National Parks what the Pumice Desert at Crater Lake is

The sixth oldest park in the United States can be found in southern Oregon. This park is Crater Lake National Park, established in 1902, home to the deepest lake in the United States.

Crater Lake was formed when an ancient volcano erupted; the lake lies in the remains of the volcano’s caldera. The volcano erupted nearly eight thousand years ago to form a nearly symmetrical four thousand feet deep caldera. The mountain was named Mount Mazama and is part of the mountain chain called the Cascade Range, the volcanoes in the range are known as the High Cascades.

Crater Lake is unusual in that it has no streams flowing into or out of it; it has a striking blue tint to it and is re-filled entirely from snow and rain.

Mount Mazama began as an overlapping shield volcano, layers of lava flows alternated with pyroclastic flows until it reached a height of around eleven thousand feet. When Mazama erupted it produced one hundred and fifty times more ash than the eruption of Mount St Helens in 1980. It deposited ash as far east as Yellowstone National Park, as far south as Nevada and as far north as British Columbia.

The ash forms andisol which is a type of soil that has high proportions of glass and amorphous colloidal materials such as allophone, imogolite and ferrihydrite. The soils in Crater Lake National Park are brown sandy loams with large amounts of cobbles, gravels and stones which make their drainage excessive.

The eruption of Mount Mazama gave rise to another unusual feature of the Crater Lake National Park. This can be found in the northern section of the park. Aptly called the Pumice Desert the area was covered with a mixture of pumice and ash to a depth of up to two hundred feet. It covers an area of around five square miles and as the material it is made of is extremely porous it has remained a desert due to organic matter being unable to take hold there.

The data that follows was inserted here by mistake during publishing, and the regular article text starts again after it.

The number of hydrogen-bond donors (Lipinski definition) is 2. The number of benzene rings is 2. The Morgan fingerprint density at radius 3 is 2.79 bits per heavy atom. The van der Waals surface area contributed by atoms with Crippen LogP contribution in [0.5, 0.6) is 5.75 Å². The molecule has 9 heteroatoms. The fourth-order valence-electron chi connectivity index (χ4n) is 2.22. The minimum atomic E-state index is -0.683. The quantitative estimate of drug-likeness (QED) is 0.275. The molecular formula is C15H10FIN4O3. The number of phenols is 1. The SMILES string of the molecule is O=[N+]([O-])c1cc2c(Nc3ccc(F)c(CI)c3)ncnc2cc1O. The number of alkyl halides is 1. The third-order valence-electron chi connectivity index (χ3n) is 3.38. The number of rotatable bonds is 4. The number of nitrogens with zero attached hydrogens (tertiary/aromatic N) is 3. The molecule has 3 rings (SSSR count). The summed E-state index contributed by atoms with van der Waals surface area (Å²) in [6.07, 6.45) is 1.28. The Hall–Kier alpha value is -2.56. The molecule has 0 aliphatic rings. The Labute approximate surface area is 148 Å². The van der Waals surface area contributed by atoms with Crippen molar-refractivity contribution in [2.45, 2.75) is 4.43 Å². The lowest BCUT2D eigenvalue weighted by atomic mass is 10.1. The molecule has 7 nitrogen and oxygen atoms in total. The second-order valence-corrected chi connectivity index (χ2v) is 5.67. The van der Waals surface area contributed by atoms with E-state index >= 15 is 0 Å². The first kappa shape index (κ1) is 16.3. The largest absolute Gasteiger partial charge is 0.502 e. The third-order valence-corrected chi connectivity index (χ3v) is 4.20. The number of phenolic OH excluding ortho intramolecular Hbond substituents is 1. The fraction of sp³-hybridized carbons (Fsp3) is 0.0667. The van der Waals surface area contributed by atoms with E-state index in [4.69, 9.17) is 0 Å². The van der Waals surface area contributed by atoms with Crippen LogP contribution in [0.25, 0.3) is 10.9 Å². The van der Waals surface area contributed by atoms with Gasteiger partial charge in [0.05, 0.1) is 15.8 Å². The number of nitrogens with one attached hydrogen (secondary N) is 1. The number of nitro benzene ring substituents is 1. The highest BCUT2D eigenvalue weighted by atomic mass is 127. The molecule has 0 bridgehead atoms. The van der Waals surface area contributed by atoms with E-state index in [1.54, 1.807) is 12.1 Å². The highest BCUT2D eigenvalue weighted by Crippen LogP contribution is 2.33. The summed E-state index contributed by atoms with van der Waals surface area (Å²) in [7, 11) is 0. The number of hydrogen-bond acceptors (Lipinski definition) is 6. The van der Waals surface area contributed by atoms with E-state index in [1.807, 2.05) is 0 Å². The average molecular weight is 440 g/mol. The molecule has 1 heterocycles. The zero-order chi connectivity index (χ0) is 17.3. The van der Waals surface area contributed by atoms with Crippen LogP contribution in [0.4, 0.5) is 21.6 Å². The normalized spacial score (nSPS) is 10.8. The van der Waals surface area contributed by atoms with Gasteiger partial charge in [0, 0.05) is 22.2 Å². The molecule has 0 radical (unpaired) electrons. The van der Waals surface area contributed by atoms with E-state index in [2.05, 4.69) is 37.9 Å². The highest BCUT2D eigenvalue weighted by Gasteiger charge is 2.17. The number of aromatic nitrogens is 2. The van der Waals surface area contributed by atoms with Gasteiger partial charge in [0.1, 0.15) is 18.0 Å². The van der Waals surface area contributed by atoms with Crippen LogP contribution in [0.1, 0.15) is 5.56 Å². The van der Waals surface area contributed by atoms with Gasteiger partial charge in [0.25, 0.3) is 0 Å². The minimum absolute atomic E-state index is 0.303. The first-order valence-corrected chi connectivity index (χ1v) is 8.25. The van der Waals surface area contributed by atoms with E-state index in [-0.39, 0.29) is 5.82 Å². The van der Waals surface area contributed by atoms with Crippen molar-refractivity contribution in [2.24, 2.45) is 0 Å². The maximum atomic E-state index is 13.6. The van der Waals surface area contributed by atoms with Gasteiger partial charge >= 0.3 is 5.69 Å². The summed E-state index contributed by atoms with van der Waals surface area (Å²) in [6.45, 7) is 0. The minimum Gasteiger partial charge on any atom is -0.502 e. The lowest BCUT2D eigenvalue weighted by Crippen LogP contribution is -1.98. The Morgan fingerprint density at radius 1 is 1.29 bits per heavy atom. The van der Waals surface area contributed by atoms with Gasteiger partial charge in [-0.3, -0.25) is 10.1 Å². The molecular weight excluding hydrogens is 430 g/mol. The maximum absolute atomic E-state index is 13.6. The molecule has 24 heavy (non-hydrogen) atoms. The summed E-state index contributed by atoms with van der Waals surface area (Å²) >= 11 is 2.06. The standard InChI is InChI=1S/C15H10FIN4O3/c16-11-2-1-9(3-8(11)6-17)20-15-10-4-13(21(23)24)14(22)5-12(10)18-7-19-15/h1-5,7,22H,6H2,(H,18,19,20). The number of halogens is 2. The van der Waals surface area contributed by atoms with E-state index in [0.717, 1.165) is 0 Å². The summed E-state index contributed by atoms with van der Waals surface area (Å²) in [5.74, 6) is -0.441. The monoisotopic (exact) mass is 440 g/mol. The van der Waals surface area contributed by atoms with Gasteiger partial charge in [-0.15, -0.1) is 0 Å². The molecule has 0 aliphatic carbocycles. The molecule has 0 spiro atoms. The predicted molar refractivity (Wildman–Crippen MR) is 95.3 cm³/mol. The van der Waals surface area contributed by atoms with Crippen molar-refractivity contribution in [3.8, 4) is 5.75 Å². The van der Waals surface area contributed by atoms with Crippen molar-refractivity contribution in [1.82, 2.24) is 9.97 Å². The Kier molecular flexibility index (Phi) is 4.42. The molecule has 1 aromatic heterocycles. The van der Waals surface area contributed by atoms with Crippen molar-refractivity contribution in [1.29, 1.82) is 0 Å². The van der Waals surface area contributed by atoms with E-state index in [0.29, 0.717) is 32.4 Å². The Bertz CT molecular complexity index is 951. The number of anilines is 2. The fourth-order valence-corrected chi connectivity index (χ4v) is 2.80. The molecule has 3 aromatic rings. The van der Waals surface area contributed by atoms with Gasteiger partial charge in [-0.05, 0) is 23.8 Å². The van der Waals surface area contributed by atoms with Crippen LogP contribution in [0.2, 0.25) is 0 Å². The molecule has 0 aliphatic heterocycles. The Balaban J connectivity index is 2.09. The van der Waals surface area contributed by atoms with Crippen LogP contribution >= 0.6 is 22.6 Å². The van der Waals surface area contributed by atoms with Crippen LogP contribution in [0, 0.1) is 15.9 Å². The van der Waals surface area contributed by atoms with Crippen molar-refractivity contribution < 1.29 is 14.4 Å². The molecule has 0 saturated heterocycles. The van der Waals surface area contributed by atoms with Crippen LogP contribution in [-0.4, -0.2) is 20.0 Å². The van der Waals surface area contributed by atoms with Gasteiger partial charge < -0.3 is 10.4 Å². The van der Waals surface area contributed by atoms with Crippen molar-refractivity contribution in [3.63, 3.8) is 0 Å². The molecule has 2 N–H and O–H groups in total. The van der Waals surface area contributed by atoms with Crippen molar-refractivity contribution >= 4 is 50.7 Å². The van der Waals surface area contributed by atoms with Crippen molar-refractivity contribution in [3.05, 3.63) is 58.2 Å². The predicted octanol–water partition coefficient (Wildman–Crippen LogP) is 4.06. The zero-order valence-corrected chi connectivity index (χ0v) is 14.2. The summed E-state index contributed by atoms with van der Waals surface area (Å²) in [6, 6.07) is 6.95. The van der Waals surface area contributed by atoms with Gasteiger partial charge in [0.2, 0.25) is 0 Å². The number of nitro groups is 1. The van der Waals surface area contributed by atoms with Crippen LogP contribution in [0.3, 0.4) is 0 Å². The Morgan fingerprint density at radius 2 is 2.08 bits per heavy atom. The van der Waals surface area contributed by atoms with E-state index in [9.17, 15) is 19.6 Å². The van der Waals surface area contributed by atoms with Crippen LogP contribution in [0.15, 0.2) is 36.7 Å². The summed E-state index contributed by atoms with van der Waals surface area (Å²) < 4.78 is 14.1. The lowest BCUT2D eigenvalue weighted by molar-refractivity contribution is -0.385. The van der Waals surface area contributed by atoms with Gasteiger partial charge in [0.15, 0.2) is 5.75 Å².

Very few plants are found in the area although there are a few scattered lodgepole pines encroaching into the edge of the area. As well as the high porosity of the soil in the Pumice Desert it also suffers from a lack of nutrients. The western pocket gopher is also found in the area and it disturbs seeds before they have any chance to become established.

The area is also subject to extreme variations in its climate. Despite all this a variety of plants, around fourteen in total, do survive in the desert, these include the lodgepole pine, some types of grass, various sedges and some flowers. The lodgepole pine (Pinus contorta) grows as a shrub or tree depending on its subspecies. It is one of the first trees to repopulate an area after fire and its wood is often used in the building of the Native American tepee lodge. The lodgepole is long, straight and light making it easier to transport by the nomadic buffalo hunting cultures.

The pocket gopher is a burrowing rodent of the family Geomyidae, small and heavily built with brown fur that blends with their chosen habitat. Their most characteristic features are their large cheek pouches which give them their name. The presence of the gopher is announced by the appearance of mounds of fresh dirt about eight inches in diameter.

The northern entrance to Crater Lake National Park is not far from the Pumice Desert which when viewed from afar is even more stark given that the surrounding area is heavily forested.

Sources:

Sutton, Ann – Crater Lake National Park: A Global Treasure – Silver River (2002)

Schaffer, Jeffrey – Crater Lake National Park and Vicinity – Wilderness Press (1983)